import numpy as np 
def unique2d(a):
    x, y = a.T
    b = x + y*1.0j 
    idx = np.unique(b,return_index=True)[1]
    return a[idx] 

Example -

a = np.array([[1, 1], [2, 3], [1, 1], [5, 4], [2, 3]])
unique2d(a)
array([[1, 1],
       [2, 3],
       [5, 4]])
3
>>> import numpy as NP
>>> # create a 2D NumPy array with some duplicate rows
>>> A
    array([[1, 1, 1, 5, 7],
           [5, 4, 5, 4, 7],
           [7, 9, 4, 7, 8],
           [5, 4, 5, 4, 7],
           [1, 1, 1, 5, 7],
           [5, 4, 5, 4, 7],
           [7, 9, 4, 7, 8],
           [5, 4, 5, 4, 7],
           [7, 9, 4, 7, 8]])

>>> # first, sort the 2D NumPy array row-wise so dups will be contiguous
>>> # and rows are preserved
>>> a, b, c, d, e = A.T    # create the keys for to pass to lexsort
>>> ndx = NP.lexsort((a, b, c, d, e))
>>> ndx
    array([1, 3, 5, 7, 0, 4, 2, 6, 8])
>>> A = A[ndx,]

>>> # now diff by row
>>> A1 = NP.diff(A, axis=0)
>>> A1
    array([[0, 0, 0, 0, 0],
           [4, 3, 3, 0, 0],
           [0, 0, 0, 0, 0],
           [0, 0, 0, 1, 0],
           [0, 0, 1, 0, 0],
           [2, 5, 0, 2, 1],
           [0, 0, 0, 0, 0],
           [0, 0, 0, 0, 0]])

>>> # the index array holding the location of each duplicate row
>>> ndx = NP.any(A1, axis=1)  
>>> ndx
    array([False,  True, False,  True,  True,  True, False, False], dtype=bool)  

>>> # retrieve the duplicate rows:
>>> A[1:,:][ndx,]
    array([[7, 9, 4, 7, 8],
           [1, 1, 1, 5, 7],
           [5, 4, 5, 4, 7],
           [7, 9, 4, 7, 8]])
  • Doug, I think you're close but you're going to run into trouble because NP.sort(A, axis=0) sorts each column independently. Try running your method on the two following arrays: [[0, 0], [1, 1], [2,2]] and [[0, 1], [1, 0], [2,2]]. I added a sort function my my answer that keeps the rows intact while sorting. – Bi Rico Dec 20 '11 at 1:44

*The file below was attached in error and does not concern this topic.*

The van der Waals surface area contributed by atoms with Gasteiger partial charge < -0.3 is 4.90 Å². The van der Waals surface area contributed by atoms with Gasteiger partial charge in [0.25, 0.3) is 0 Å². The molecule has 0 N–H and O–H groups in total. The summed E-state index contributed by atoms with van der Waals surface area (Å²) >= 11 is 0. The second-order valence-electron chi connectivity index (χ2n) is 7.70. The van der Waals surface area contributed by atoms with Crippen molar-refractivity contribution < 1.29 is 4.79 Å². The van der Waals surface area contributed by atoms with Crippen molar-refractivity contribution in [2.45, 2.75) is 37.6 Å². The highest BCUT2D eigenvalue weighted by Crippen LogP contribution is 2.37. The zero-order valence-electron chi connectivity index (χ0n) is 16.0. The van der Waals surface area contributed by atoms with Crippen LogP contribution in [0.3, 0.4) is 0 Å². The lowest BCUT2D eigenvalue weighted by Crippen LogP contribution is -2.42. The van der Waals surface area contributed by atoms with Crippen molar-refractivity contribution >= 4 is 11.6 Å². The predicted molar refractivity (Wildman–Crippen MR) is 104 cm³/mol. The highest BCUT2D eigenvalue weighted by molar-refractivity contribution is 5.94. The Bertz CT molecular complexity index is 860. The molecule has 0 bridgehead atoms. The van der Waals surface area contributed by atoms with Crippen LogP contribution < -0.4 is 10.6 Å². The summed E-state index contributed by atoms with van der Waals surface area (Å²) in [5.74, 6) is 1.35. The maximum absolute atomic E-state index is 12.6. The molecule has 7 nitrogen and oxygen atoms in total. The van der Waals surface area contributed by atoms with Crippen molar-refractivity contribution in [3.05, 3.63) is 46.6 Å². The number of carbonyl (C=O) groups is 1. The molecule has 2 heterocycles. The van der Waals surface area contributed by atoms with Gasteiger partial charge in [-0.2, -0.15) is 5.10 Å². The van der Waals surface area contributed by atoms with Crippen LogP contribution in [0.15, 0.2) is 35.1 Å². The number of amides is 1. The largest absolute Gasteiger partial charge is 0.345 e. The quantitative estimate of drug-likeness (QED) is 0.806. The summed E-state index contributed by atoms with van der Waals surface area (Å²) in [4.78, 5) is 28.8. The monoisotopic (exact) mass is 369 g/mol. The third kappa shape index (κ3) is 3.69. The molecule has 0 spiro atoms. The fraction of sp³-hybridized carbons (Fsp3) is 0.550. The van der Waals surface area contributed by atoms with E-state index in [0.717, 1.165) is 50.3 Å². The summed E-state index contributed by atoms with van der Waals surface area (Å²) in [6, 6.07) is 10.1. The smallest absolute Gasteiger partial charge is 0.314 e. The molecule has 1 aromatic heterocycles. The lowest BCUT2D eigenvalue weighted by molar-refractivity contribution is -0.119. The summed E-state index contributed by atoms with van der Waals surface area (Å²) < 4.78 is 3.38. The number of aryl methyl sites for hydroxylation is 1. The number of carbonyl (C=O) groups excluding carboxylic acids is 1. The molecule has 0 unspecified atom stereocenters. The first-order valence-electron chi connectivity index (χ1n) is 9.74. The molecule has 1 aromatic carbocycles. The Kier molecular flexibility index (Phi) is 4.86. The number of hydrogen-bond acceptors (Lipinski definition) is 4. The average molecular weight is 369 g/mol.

• I didn't know about lexsort, I'm going to include it in my answer if that's ok – Bi Rico Dec 20 '11 at 3:09
  • @Bago : absolutely--you were first to have solved the heart of problem anyway, which is why i up-voted your answer, and left a comment to let people know that my answer is just a modified version of yours posted several hours later. – doug Dec 20 '11 at 3:43
3

The numpy_indexed package (disclaimer: I am its author) wraps the solution posted by user545424 in a nice and tested interface, plus many related features:

import numpy_indexed as npi
npi.unique(coordskeys)
1

since you refer to numpy.unique, you dont care to maintain the original order, correct? converting into set, which removes duplicate, and then back to list is often used idiom:

>>> x = [(1, 1), (2, 3), (1, 1), (5, 4), (2, 3)]
>>> y = list(set(x))
>>> y
[(5, 4), (2, 3), (1, 1)]
>>> 
  • 1
    Yes, the order is not important.The solution of combining list + set is the one I use as example on the OP (which I admit is quite obfuscated). The problem with it is that it uses lists, and therefore the memory used is huge, having the same problem as if I was working just with lists instead of arrays from the beginning. – Sergi Dec 19 '11 at 15:46